I learned early on to fill the AMNTS less than half full with pellets then hold horizontally and shake to level the pellets.  It's oversized for people in high elevations to fill it to hold enough burning pellets to keep adequate smoke production.  In lower altitudes it's a runaway train.  When the AMNTS is filled half way it's comparable to the AMNPS maze. 

  7. Thanks for the advice and information Kurt. We actually are pretty high for Clearwater, FL. Our property is 33' - 37' above sea level. I will try filling it half way.

  8. dr k

    dr k Master of the Pit

    People in Denver and higher than a mile (5280 ft.) need to fill the AMNTS.  Play with it to get a thin blue smoke.  I cold smoke burgers, sausage, steaks etc. with the AMNTS half full and leveled in my grill with the lid cracked for 3 hours.  Then fire up the grill and finish it all within four hours.  You'll love it!

  9. daricksta

    daricksta Master of the Pit OTBS Member

    I used alder pellets for the first time last week and the 2nd time yesterday. They gave off a stronger smell than I thought, much stronger than hickory to me. I also saw more sticky residue afterwards (I hot smoked salmon fillets and cold smoked cheeses) which I've never seen before. Don't know if it was the wood or the salmon.

    For pork, the classic woods are hickory, apple and pecan. I have all three. I can't tell it myself but pecan is supposed to give a flavor somewhat like hickory but less intense. A few times I've combined pecan and apple to get the flavors of both. Combining nut and fruitwoods is fairly common.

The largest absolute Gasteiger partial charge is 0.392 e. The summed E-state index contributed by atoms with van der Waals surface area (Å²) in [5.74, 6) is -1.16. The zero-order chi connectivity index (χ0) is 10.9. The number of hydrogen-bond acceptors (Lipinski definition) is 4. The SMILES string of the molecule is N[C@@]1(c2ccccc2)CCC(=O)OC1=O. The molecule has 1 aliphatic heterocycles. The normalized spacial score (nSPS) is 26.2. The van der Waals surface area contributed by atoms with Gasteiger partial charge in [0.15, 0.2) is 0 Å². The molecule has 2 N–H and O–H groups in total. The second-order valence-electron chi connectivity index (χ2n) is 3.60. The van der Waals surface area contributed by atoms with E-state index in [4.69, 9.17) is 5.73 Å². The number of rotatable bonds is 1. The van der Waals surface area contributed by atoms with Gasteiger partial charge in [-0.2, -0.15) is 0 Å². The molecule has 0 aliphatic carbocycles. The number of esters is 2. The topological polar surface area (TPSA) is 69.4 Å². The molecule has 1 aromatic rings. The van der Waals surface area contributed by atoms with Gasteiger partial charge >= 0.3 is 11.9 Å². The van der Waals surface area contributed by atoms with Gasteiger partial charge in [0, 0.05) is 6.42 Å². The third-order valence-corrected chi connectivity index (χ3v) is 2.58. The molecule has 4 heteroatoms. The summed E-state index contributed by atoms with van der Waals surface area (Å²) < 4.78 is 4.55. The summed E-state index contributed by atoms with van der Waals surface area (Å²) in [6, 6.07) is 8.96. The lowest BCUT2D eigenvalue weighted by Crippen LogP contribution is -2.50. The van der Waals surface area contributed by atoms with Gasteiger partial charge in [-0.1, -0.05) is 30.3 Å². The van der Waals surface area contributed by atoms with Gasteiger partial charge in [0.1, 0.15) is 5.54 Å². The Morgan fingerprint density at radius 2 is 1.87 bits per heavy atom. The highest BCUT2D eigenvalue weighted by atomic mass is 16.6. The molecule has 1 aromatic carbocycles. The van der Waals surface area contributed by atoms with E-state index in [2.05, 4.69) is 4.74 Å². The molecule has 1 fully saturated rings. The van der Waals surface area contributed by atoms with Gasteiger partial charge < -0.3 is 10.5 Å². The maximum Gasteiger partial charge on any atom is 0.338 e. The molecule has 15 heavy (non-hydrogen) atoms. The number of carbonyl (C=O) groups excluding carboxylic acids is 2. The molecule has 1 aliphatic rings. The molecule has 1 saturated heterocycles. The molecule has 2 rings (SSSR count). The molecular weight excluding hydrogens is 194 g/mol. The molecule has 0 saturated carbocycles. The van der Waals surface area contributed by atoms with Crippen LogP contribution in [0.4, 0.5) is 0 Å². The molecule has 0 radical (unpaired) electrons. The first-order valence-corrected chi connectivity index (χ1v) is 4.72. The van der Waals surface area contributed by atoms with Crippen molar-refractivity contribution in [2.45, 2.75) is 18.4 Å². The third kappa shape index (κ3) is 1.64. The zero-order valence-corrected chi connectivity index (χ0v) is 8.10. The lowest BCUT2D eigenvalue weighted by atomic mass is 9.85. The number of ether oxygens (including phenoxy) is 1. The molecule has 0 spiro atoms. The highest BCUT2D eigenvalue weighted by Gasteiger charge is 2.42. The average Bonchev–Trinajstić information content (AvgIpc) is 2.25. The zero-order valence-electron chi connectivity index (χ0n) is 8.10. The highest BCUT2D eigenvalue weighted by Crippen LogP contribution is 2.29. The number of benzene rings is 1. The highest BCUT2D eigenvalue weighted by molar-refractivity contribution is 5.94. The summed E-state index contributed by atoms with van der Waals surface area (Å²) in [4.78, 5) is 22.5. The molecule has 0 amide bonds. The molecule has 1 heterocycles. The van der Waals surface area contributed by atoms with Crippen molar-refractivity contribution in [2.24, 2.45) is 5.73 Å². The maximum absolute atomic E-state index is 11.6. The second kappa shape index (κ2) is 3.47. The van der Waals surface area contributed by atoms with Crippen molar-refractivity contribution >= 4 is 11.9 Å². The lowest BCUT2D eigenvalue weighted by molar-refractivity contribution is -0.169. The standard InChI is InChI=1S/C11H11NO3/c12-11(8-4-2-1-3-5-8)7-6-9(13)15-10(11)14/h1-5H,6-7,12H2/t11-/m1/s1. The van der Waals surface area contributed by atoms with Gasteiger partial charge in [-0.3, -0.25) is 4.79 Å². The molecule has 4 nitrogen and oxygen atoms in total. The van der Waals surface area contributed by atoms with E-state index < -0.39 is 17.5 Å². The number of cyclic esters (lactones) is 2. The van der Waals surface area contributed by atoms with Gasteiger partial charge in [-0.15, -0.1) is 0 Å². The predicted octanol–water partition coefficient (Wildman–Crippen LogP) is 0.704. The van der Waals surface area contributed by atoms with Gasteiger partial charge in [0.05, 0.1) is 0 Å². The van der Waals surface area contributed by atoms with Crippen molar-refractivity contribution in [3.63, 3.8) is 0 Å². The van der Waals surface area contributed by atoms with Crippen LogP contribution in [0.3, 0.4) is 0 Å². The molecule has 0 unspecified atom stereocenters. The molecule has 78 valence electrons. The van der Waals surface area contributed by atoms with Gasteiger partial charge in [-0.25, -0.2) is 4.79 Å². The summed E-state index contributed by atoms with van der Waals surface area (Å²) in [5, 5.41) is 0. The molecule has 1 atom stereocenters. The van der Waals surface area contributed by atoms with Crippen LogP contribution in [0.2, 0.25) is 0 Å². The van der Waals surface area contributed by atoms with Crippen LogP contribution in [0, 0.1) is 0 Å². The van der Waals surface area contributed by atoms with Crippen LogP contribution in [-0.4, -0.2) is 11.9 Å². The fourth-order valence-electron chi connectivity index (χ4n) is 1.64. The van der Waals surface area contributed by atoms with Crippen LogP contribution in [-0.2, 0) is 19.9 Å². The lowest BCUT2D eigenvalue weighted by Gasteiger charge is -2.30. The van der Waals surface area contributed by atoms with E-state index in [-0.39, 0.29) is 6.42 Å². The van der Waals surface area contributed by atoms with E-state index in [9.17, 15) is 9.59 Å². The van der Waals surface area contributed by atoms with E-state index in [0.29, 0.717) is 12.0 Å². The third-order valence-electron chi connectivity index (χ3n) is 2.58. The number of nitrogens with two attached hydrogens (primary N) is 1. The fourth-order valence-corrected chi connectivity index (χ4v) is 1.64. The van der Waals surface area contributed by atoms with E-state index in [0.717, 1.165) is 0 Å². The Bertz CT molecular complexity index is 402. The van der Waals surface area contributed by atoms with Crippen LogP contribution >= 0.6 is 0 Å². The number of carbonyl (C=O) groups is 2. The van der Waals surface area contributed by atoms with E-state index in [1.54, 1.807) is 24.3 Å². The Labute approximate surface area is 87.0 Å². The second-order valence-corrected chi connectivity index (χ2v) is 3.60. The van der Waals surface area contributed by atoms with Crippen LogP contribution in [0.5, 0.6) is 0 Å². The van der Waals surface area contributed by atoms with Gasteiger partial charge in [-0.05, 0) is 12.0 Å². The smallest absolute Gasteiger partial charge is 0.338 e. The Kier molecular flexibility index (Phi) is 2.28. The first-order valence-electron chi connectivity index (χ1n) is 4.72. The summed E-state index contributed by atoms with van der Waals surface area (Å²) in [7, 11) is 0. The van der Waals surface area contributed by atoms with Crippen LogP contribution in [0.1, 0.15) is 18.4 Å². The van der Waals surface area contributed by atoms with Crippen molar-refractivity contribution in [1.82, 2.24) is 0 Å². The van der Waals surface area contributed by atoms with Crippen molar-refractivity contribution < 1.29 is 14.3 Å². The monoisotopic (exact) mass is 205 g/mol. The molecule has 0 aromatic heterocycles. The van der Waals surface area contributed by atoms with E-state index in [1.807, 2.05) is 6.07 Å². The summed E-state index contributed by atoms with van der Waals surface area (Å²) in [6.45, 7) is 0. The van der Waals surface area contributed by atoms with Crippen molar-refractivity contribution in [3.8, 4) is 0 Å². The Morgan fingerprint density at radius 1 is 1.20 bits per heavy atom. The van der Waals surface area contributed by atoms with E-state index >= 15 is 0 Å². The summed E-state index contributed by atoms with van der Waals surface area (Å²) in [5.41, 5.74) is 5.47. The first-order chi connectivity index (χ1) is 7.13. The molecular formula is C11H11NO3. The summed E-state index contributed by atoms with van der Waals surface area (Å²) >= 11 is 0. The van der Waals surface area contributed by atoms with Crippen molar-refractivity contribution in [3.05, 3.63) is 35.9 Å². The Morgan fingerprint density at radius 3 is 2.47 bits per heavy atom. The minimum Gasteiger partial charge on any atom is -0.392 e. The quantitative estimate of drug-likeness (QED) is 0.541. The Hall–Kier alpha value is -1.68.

As for all that residue build up, well you're dealing with heat, smoke and moisture and carbon buildup. It's gonna blacken the inside of your smoker. I don't know of any smoker, backyard or pro that hasn't been blackened. Just look at any BBQ or smoking show or episode on TV and you'll see what I mean. If you try to clean off all that residue you'll just get angry and go nuts because it can't be done unless you're willing to put a lot of work into it. We have gas oven with gas burners. All of our stainless steel cookware is discolored on the bottom and around the base where the flame and heat hit. It's like a caramelization effect which bonds that stuff to the steel. That's just the way it is. We don't mind because it shows the cookware has been heavily used. My wife always says it looks well-loved. Same thing with the inside of my smoker. I just clean the wire racks as spotlessly as I can along with the inside of the water pan and the drip tray.

    The black ribs? Most dry rubs heavily applied that contain brown sugar or any sugar will turn black. Happens to me all the time. That's where foiling comes in because you can control the bark build up. You can also control the color of the ribs by applying mop sauce (which I don't) and/or BBQ sauce (which I apply during the last 30-45 minutes or so and after the ribs are removed from the smoker). I went to a BBQ competition a few weeks ago. I saw ribs with black bark and I saw ribs with practically no bark at all but a nice BBQ sauce coating over browned meat.
    Last edited: Oct 16, 2015